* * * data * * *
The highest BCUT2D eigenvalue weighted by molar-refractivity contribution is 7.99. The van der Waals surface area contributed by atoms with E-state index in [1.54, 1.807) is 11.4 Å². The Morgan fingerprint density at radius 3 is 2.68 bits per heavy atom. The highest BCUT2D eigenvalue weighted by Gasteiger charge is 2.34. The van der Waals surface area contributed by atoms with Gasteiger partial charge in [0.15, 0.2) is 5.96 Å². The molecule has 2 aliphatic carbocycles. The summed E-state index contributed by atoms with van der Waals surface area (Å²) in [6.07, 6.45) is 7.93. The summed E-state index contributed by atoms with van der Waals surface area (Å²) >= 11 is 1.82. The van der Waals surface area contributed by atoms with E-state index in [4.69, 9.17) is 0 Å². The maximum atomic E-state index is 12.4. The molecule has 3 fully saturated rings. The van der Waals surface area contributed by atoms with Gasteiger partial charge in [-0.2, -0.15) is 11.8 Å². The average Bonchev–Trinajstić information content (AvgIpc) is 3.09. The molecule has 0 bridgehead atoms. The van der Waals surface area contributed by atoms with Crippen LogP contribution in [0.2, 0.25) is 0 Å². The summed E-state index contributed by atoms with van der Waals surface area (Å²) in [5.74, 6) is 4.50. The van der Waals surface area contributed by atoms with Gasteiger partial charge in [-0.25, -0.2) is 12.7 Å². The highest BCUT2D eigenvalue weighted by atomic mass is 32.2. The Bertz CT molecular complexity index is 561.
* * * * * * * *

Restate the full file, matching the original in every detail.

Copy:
The highest BCUT2D eigenvalue weighted by molar-refractivity contribution is 7.99. The van der Waals surface area contributed by atoms with E-state index in [1.54, 1.807) is 11.4 Å². The Morgan fingerprint density at radius 3 is 2.68 bits per heavy atom. The highest BCUT2D eigenvalue weighted by Gasteiger charge is 2.34. The van der Waals surface area contributed by atoms with Gasteiger partial charge in [0.15, 0.2) is 5.96 Å². The molecule has 2 aliphatic carbocycles. The summed E-state index contributed by atoms with van der Waals surface area (Å²) in [6.07, 6.45) is 7.93. The summed E-state index contributed by atoms with van der Waals surface area (Å²) >= 11 is 1.82. The van der Waals surface area contributed by atoms with E-state index in [4.69, 9.17) is 0 Å². The maximum atomic E-state index is 12.4. The molecule has 3 fully saturated rings. The van der Waals surface area contributed by atoms with Gasteiger partial charge in [-0.2, -0.15) is 11.8 Å². The average Bonchev–Trinajstić information content (AvgIpc) is 3.09. The molecule has 0 bridgehead atoms. The van der Waals surface area contributed by atoms with Crippen LogP contribution in [0.2, 0.25) is 0 Å². The summed E-state index contributed by atoms with van der Waals surface area (Å²) in [5.74, 6) is 4.50. The van der Waals surface area contributed by atoms with Gasteiger partial charge in [-0.25, -0.2) is 12.7 Å². The highest BCUT2D eigenvalue weighted by atomic mass is 32.2. The Bertz CT molecular complexity index is 561.